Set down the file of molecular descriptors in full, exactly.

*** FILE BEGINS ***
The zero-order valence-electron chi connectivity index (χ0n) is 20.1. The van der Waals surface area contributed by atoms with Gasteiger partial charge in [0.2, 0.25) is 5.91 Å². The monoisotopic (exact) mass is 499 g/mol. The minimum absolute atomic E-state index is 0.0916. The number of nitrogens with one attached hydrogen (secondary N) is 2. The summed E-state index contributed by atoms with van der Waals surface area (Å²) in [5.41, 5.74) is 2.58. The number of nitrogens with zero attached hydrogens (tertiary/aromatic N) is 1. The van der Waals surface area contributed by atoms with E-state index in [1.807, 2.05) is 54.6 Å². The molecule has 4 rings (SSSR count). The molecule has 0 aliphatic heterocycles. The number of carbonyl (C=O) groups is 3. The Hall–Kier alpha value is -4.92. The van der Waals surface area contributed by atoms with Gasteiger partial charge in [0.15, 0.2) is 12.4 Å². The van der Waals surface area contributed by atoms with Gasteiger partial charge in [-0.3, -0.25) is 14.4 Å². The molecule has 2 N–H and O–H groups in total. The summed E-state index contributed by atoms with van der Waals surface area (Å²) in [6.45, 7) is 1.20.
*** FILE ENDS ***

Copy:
The zero-order valence-electron chi connectivity index (χ0n) is 20.1. The van der Waals surface area contributed by atoms with Gasteiger partial charge in [0.2, 0.25) is 5.91 Å². The monoisotopic (exact) mass is 499 g/mol. The minimum absolute atomic E-state index is 0.0916. The number of nitrogens with one attached hydrogen (secondary N) is 2. The summed E-state index contributed by atoms with van der Waals surface area (Å²) in [5.41, 5.74) is 2.58. The number of nitrogens with zero attached hydrogens (tertiary/aromatic N) is 1. The van der Waals surface area contributed by atoms with E-state index in [1.807, 2.05) is 54.6 Å². The molecule has 4 rings (SSSR count). The molecule has 0 aliphatic heterocycles. The number of carbonyl (C=O) groups is 3. The Hall–Kier alpha value is -4.92. The van der Waals surface area contributed by atoms with Gasteiger partial charge in [0.15, 0.2) is 12.4 Å². The van der Waals surface area contributed by atoms with Gasteiger partial charge in [-0.3, -0.25) is 14.4 Å². The molecule has 2 N–H and O–H groups in total. The summed E-state index contributed by atoms with van der Waals surface area (Å²) in [6.45, 7) is 1.20.